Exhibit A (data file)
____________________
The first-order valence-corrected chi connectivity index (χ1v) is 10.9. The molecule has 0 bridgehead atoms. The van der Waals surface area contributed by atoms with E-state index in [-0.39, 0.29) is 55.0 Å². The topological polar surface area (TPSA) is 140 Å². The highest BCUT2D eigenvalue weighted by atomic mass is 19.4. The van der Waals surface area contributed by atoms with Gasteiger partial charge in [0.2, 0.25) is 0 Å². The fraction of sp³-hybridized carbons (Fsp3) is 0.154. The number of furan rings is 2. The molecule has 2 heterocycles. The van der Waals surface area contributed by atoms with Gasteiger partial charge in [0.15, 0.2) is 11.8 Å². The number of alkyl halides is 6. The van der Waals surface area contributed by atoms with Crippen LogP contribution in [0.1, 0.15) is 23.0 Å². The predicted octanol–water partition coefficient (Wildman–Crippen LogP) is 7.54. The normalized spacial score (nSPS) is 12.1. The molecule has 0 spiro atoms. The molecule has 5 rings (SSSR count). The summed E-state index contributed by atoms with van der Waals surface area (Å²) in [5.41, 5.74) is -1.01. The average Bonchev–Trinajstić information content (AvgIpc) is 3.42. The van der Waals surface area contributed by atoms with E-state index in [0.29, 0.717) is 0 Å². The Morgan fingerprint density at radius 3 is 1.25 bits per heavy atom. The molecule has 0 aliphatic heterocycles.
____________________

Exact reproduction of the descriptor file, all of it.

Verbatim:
The first-order valence-corrected chi connectivity index (χ1v) is 10.9. The molecule has 0 bridgehead atoms. The van der Waals surface area contributed by atoms with E-state index in [-0.39, 0.29) is 55.0 Å². The topological polar surface area (TPSA) is 140 Å². The highest BCUT2D eigenvalue weighted by atomic mass is 19.4. The van der Waals surface area contributed by atoms with Gasteiger partial charge in [0.2, 0.25) is 0 Å². The fraction of sp³-hybridized carbons (Fsp3) is 0.154. The number of furan rings is 2. The molecule has 2 heterocycles. The van der Waals surface area contributed by atoms with Gasteiger partial charge in [0.15, 0.2) is 11.8 Å². The number of alkyl halides is 6. The van der Waals surface area contributed by atoms with Crippen LogP contribution in [0.1, 0.15) is 23.0 Å². The predicted octanol–water partition coefficient (Wildman–Crippen LogP) is 7.54. The normalized spacial score (nSPS) is 12.1. The molecule has 0 spiro atoms. The molecule has 5 rings (SSSR count). The summed E-state index contributed by atoms with van der Waals surface area (Å²) in [5.41, 5.74) is -1.01. The average Bonchev–Trinajstić information content (AvgIpc) is 3.42. The van der Waals surface area contributed by atoms with E-state index in [0.29, 0.717) is 0 Å². The Morgan fingerprint density at radius 3 is 1.25 bits per heavy atom. The molecule has 0 aliphatic heterocycles.